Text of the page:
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Gravity’s Edge

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20140120084046-gravitys_edge
Corner Piece, 1969 © Courtesy of the artist & The Hirshhorn Museum and Sculpture Garden
Gravity’s Edge

Independence Ave. @ Seventh St. SW
20013-7012 Washington
DC
US
February 7th, 2014 - June 15th, 2014
Opening: February 7th, 2014 10:00 AM - 5:30 PM

QUICK FACTS
WEBSITE:  
http://hirshhorn.si.edu
COUNTRY:  
United States
EMAIL:  
hmsginquiries@si.edu
PHONE:  
202-633-1000
OPEN HOURS:  
Daily 10-5:30 (except Dec 25); Plaza open 7:30-5:30
TAGS:  
sculpture

DESCRIPTION

Gravity’s Edgepresents paintings, sculptures, and works on paper made between 1959 and 1978 that signal a postwar shift in approaches to abstraction. The installation, drawn from the Hirshhorn’s collection, traces a double trajectory: the exploration of the force of gravity as a determining factor in artistic production and the increasing attention paid to the edge as a compelling aspect of the structure and perception of an artwork.

Moving away from the perceived self-expression associated with Abstract Expressionism in the 1950s, painters Helen Frankenthaler, Morris Louis, and Kenneth Noland instead gave prominence to and inspired renewed emphasis on materials and processes. Frankenthaler pioneered modes of staining acrylic paint directly into unprimed canvas, while Louis and Noland championed minimal washes and fields of striped colors. In 1964, art critic Clement Greenberg labeled this development “post-painterly abstraction,” which codified Color Field painting, a style primarily associated with certain figures in New York and the Washington Color School.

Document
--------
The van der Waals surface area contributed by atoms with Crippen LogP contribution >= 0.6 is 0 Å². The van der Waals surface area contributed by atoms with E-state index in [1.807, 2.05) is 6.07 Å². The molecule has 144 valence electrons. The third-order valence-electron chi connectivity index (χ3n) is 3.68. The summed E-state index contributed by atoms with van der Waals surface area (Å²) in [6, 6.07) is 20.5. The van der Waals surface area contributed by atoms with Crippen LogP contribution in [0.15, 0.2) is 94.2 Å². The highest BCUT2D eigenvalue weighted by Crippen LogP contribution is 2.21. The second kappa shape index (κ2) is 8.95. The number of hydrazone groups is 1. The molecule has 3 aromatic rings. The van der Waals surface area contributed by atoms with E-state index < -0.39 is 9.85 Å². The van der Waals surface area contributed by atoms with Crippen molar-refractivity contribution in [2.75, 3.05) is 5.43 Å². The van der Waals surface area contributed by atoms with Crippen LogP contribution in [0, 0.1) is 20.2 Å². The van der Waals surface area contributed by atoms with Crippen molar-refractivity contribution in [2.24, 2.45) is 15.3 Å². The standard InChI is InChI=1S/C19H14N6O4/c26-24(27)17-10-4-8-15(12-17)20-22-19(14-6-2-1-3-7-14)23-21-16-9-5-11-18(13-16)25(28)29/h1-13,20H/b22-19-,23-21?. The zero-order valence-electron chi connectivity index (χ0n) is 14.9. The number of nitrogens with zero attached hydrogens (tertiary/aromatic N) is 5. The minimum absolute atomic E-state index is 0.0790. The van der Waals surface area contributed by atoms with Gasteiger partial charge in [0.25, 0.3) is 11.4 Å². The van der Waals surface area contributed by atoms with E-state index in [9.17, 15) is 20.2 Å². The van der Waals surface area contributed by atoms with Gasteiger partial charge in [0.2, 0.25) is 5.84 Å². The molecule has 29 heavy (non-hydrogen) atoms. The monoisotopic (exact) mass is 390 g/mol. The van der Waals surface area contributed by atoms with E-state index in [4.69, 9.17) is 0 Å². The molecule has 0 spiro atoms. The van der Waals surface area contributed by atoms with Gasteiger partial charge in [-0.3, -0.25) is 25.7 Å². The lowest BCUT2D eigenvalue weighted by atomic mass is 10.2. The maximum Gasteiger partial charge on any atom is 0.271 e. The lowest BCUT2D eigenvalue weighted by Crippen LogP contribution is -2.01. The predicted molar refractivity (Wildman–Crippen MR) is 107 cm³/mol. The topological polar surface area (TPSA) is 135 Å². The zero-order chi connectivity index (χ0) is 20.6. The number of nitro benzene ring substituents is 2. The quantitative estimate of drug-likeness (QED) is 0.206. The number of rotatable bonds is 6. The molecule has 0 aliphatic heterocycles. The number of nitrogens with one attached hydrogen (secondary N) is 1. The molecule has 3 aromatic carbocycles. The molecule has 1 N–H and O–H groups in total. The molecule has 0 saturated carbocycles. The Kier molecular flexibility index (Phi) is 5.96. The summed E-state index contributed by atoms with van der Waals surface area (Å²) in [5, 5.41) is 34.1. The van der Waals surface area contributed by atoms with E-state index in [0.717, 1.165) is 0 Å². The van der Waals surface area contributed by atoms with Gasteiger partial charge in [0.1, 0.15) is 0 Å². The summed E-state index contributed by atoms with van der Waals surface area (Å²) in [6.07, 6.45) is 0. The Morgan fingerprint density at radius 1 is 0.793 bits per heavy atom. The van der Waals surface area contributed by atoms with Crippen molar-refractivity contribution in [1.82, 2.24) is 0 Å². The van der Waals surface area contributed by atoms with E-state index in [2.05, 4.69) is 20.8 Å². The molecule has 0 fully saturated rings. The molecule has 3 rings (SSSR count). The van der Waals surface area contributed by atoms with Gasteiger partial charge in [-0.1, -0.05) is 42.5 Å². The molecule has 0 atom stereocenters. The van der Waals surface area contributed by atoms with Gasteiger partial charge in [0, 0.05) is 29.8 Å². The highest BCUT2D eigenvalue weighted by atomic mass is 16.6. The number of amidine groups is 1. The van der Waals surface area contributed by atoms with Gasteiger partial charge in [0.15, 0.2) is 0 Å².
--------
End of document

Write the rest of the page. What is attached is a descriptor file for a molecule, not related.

The exhibition recontextualizes the Modernist narrative of Color Field by placing works by Frankenthaler, Louis, Noland, Paul Jenkins, and Sam Francis alongside contemporaneous sculptures by Lynda Benglis and Anne Truitt. Jenkins’s transfiguration of prismatic light in his vibrant Phenomena series, which invoked Goethe’s color theories, and Francis’s Edge paintings of the 1960s articulated a new shift from the focus on the center of the canvas to the edge, forming new conceptions of color and surface as open voids. Perception of the edge changes spatially in the latex pours of Benglis’s Corner pieces of the late 1960s as much as in Noland’s “shaped paintings” and in Truitt’s Minimalist columns, which obscure the boundary between sculpture and ground, as well as between the individual sides of the work. Rather than reinforcing an art historical divide between gestural and geometric abstraction, the exhibition proposes a heightened sculptural and phenomenological sensibility that connects painting across diverse media and geographic regions.

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